• Empire Drive at SH42
• Even G Fine Foot Bridge Westbound – Closed at bridge
• Foothills from Eldorado Springs Drive to Greenbriar
• Foothills and Crestview – Bridge Damaged/Out
• Foothills from Lefthand Canyon to Neva
• Fourmile Canyon from Boulder Canyon north to Poorman
• Geer Canyon Road from Lefthand Canyon to Heil Ranch
• Golf Club and Pebble Beach
• Glacier View N. 71st to end of road
• Horizon Ave. from Majestic to Panarama
• Hygiene from 75th to Crane Hollow
• Hygiene from 75th to Foothills Hwy
• Lee Hill – Westbound at Broadway to the end
• Lefthand Canyon at Geer Canyon Dr
• Lefthand Canyon from Foothills Hwy to Peak to Peak
• Lefthand Canyon Rd at Lee Hill
• Linden Westbound at Wonderland
• Logan Mill at Fourmile to the end
• Lookout Rd. from 109th to 115th
• S. Main and County Line Rd Erie
• Millionaire Drive at Sugarloaf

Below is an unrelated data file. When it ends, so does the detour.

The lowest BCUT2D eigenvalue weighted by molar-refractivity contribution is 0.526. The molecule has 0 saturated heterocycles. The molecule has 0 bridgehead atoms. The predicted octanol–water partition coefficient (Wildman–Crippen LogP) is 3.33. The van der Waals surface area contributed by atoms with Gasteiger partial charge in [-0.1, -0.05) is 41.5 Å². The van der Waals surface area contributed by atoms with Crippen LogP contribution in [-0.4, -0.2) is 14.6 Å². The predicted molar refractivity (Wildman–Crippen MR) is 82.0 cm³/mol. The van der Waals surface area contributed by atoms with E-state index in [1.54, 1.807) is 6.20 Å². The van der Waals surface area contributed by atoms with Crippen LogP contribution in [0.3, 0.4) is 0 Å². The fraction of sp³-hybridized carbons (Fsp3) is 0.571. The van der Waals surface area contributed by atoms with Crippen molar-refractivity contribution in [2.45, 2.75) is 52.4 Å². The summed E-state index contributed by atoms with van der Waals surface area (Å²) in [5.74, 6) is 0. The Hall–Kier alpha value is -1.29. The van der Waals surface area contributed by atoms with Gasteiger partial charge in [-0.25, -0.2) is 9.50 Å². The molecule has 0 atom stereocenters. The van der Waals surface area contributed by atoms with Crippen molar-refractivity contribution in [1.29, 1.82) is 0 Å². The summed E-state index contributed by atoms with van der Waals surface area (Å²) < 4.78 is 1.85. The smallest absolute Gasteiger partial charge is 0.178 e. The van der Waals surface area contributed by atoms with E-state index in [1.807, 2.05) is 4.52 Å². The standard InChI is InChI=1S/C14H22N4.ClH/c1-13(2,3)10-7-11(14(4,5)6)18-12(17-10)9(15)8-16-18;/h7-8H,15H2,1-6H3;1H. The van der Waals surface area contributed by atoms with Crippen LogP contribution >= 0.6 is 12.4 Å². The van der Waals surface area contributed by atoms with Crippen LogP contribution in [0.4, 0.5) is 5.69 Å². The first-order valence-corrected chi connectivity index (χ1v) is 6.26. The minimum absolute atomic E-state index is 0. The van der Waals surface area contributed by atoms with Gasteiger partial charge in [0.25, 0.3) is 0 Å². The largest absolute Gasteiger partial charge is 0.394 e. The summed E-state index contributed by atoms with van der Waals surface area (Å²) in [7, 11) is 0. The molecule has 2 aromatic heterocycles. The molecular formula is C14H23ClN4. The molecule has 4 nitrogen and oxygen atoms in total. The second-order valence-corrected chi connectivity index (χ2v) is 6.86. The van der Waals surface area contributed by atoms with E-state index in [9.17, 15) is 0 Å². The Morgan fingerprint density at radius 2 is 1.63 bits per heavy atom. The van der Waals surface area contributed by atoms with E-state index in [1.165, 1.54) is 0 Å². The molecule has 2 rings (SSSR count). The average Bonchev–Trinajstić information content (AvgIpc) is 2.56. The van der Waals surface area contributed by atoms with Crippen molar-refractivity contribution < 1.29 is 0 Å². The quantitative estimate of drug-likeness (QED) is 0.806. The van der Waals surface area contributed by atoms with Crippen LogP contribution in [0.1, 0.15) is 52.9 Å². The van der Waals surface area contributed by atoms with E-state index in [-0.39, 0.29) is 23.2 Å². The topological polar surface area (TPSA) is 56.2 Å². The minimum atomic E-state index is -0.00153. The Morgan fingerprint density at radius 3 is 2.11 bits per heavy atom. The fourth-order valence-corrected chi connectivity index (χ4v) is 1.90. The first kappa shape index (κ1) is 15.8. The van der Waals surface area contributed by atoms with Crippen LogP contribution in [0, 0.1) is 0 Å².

• Neva at Hwy 36
• Sawmill from Lefthand to Gold Hill
• Spring Valley – North of bike path
• Spring Valley at Linden
• Sunset St. from Boston to Donavan
• Table Mesa at East Bound Lehigh to Ithaca
• Ute Hwy from 75th to McCall
• Violet – Broadway to 19th
• Wagon Wheel Gap at Lee Hill to the end of the road
As of 3 p.m. today, Boulder Sheriff Joe Pelle stated that records show that 326 people are currently unaccounted for related to the flooding, but that this number is fluctuating frequently.
At 9 a.m. today, there were 431 entries in the unaccounted for persons list, which included families, couples and individuals. That number was reduced to 212 entries by about 3 p.m., representing 326 individual people, by comparing evacuation and rescue information with shelter evacuee lists and other information sources.
Finding the people who are unaccounted for is one of the highest priorities, and five teams of Boulder County Sheriff’s Office detectives are dedicated full-time to this task. These teams are going out in the field, going door-to-door as the situation allows, and comparing the data with information from shelters, emergency response evacuations and other sources.
If someone who lives in a flood zone has self-evacuated to a safe location, they are asked to call in to the Public Call Center, to report that they are safe. That number is 303-413-7730. If you have reported someone as unaccounted for previously and then learned that they are safe, please also report that to the Public Call Center as well.